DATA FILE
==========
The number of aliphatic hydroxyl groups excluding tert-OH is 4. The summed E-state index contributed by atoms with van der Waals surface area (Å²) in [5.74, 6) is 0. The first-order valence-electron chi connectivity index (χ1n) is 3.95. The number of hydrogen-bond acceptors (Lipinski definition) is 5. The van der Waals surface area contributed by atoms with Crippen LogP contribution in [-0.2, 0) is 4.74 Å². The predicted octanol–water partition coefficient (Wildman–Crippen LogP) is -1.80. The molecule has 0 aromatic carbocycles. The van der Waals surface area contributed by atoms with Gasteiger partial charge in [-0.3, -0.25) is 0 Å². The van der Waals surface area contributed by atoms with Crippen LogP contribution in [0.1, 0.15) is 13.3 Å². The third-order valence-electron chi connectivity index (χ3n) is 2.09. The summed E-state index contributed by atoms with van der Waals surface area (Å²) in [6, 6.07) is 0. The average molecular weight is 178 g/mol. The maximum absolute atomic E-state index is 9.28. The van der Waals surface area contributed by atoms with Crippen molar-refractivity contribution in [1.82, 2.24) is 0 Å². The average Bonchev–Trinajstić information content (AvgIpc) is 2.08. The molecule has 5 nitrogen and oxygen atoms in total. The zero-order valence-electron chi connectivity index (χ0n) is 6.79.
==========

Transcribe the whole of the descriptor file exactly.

The number of aliphatic hydroxyl groups excluding tert-OH is 4. The summed E-state index contributed by atoms with van der Waals surface area (Å²) in [5.74, 6) is 0. The first-order valence-electron chi connectivity index (χ1n) is 3.95. The number of hydrogen-bond acceptors (Lipinski definition) is 5. The van der Waals surface area contributed by atoms with Crippen LogP contribution in [-0.2, 0) is 4.74 Å². The predicted octanol–water partition coefficient (Wildman–Crippen LogP) is -1.80. The molecule has 0 aromatic carbocycles. The van der Waals surface area contributed by atoms with Gasteiger partial charge in [-0.3, -0.25) is 0 Å². The van der Waals surface area contributed by atoms with Crippen LogP contribution in [0.1, 0.15) is 13.3 Å². The third-order valence-electron chi connectivity index (χ3n) is 2.09. The summed E-state index contributed by atoms with van der Waals surface area (Å²) in [6, 6.07) is 0. The average molecular weight is 178 g/mol. The maximum absolute atomic E-state index is 9.28. The van der Waals surface area contributed by atoms with Crippen molar-refractivity contribution in [1.82, 2.24) is 0 Å². The average Bonchev–Trinajstić information content (AvgIpc) is 2.08. The molecule has 5 nitrogen and oxygen atoms in total. The zero-order valence-electron chi connectivity index (χ0n) is 6.79.